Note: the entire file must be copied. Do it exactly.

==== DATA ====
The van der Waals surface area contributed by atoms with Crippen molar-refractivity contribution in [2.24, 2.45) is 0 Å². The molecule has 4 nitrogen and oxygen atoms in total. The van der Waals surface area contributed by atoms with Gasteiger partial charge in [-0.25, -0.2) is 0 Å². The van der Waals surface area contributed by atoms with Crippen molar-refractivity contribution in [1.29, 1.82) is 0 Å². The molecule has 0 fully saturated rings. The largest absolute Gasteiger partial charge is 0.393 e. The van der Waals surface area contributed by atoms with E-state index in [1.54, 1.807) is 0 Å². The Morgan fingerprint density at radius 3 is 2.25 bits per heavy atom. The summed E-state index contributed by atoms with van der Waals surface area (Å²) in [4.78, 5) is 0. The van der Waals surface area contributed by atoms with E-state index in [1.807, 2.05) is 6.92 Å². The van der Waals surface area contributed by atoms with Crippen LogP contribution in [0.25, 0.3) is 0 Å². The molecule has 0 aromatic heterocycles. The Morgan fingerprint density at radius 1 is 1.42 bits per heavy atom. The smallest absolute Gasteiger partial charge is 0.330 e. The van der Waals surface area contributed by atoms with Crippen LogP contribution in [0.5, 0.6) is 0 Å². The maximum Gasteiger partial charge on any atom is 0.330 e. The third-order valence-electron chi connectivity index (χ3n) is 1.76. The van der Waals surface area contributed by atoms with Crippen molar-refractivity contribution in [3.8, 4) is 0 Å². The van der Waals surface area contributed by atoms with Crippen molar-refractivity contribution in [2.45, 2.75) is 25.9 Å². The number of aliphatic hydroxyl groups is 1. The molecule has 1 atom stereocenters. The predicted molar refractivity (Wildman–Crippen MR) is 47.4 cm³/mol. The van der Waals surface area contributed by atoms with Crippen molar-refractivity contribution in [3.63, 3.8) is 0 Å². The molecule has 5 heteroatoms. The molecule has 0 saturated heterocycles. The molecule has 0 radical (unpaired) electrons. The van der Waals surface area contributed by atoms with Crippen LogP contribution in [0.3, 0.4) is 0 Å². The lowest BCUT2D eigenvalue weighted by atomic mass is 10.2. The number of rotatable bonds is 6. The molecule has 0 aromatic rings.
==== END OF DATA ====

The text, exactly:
The van der Waals surface area contributed by atoms with Crippen molar-refractivity contribution in [2.24, 2.45) is 0 Å². The molecule has 4 nitrogen and oxygen atoms in total. The van der Waals surface area contributed by atoms with Gasteiger partial charge in [-0.25, -0.2) is 0 Å². The van der Waals surface area contributed by atoms with Crippen molar-refractivity contribution in [1.29, 1.82) is 0 Å². The molecule has 0 fully saturated rings. The largest absolute Gasteiger partial charge is 0.393 e. The van der Waals surface area contributed by atoms with E-state index in [1.54, 1.807) is 0 Å². The Morgan fingerprint density at radius 3 is 2.25 bits per heavy atom. The summed E-state index contributed by atoms with van der Waals surface area (Å²) in [4.78, 5) is 0. The van der Waals surface area contributed by atoms with E-state index in [1.807, 2.05) is 6.92 Å². The van der Waals surface area contributed by atoms with Crippen LogP contribution in [0.25, 0.3) is 0 Å². The molecule has 0 aromatic heterocycles. The Morgan fingerprint density at radius 1 is 1.42 bits per heavy atom. The smallest absolute Gasteiger partial charge is 0.330 e. The van der Waals surface area contributed by atoms with Crippen LogP contribution in [0.5, 0.6) is 0 Å². The maximum Gasteiger partial charge on any atom is 0.330 e. The third-order valence-electron chi connectivity index (χ3n) is 1.76. The van der Waals surface area contributed by atoms with Crippen molar-refractivity contribution in [3.8, 4) is 0 Å². The van der Waals surface area contributed by atoms with Crippen molar-refractivity contribution in [2.45, 2.75) is 25.9 Å². The number of aliphatic hydroxyl groups is 1. The molecule has 1 atom stereocenters. The predicted molar refractivity (Wildman–Crippen MR) is 47.4 cm³/mol. The van der Waals surface area contributed by atoms with Crippen molar-refractivity contribution in [3.63, 3.8) is 0 Å². The molecule has 5 heteroatoms. The molecule has 0 saturated heterocycles. The molecule has 0 radical (unpaired) electrons. The van der Waals surface area contributed by atoms with Crippen LogP contribution in [0.3, 0.4) is 0 Å². The lowest BCUT2D eigenvalue weighted by atomic mass is 10.2. The number of rotatable bonds is 6. The molecule has 0 aromatic rings.